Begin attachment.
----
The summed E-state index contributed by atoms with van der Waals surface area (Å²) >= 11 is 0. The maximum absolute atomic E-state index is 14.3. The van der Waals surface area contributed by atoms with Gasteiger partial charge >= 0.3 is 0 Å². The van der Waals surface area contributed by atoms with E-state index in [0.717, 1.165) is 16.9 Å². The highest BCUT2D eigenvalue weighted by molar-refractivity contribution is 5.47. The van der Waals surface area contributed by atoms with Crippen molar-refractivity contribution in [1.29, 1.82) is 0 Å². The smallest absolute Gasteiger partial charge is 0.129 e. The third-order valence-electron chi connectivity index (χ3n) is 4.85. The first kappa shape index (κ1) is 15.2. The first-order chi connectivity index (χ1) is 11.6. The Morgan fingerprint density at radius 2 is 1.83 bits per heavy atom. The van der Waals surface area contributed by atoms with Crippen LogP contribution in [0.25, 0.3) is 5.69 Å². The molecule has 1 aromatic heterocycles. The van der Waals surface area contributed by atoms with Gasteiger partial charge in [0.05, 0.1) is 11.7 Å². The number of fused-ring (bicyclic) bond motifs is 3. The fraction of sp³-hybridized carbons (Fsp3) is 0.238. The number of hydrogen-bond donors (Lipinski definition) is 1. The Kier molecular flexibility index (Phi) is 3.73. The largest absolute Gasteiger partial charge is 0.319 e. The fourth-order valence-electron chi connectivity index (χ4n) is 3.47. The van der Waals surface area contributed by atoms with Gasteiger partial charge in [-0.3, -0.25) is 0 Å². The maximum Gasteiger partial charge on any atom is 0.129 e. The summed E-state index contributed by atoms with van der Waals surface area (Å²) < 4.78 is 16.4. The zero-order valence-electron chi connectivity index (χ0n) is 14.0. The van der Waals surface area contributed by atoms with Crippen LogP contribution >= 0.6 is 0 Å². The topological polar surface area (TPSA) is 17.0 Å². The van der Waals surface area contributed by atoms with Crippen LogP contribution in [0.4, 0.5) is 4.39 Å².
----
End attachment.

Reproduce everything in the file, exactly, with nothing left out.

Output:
The summed E-state index contributed by atoms with van der Waals surface area (Å²) >= 11 is 0. The maximum absolute atomic E-state index is 14.3. The van der Waals surface area contributed by atoms with Gasteiger partial charge >= 0.3 is 0 Å². The van der Waals surface area contributed by atoms with E-state index in [0.717, 1.165) is 16.9 Å². The highest BCUT2D eigenvalue weighted by molar-refractivity contribution is 5.47. The van der Waals surface area contributed by atoms with Crippen molar-refractivity contribution in [1.29, 1.82) is 0 Å². The smallest absolute Gasteiger partial charge is 0.129 e. The third-order valence-electron chi connectivity index (χ3n) is 4.85. The first kappa shape index (κ1) is 15.2. The first-order chi connectivity index (χ1) is 11.6. The Morgan fingerprint density at radius 2 is 1.83 bits per heavy atom. The van der Waals surface area contributed by atoms with Crippen LogP contribution in [0.25, 0.3) is 5.69 Å². The molecule has 1 aromatic heterocycles. The van der Waals surface area contributed by atoms with Gasteiger partial charge in [0.05, 0.1) is 11.7 Å². The number of fused-ring (bicyclic) bond motifs is 3. The fraction of sp³-hybridized carbons (Fsp3) is 0.238. The number of hydrogen-bond donors (Lipinski definition) is 1. The Kier molecular flexibility index (Phi) is 3.73. The largest absolute Gasteiger partial charge is 0.319 e. The fourth-order valence-electron chi connectivity index (χ4n) is 3.47. The van der Waals surface area contributed by atoms with Gasteiger partial charge in [-0.3, -0.25) is 0 Å². The maximum Gasteiger partial charge on any atom is 0.129 e. The summed E-state index contributed by atoms with van der Waals surface area (Å²) < 4.78 is 16.4. The zero-order valence-electron chi connectivity index (χ0n) is 14.0. The van der Waals surface area contributed by atoms with Crippen LogP contribution >= 0.6 is 0 Å². The topological polar surface area (TPSA) is 17.0 Å². The van der Waals surface area contributed by atoms with Crippen LogP contribution in [0.4, 0.5) is 4.39 Å².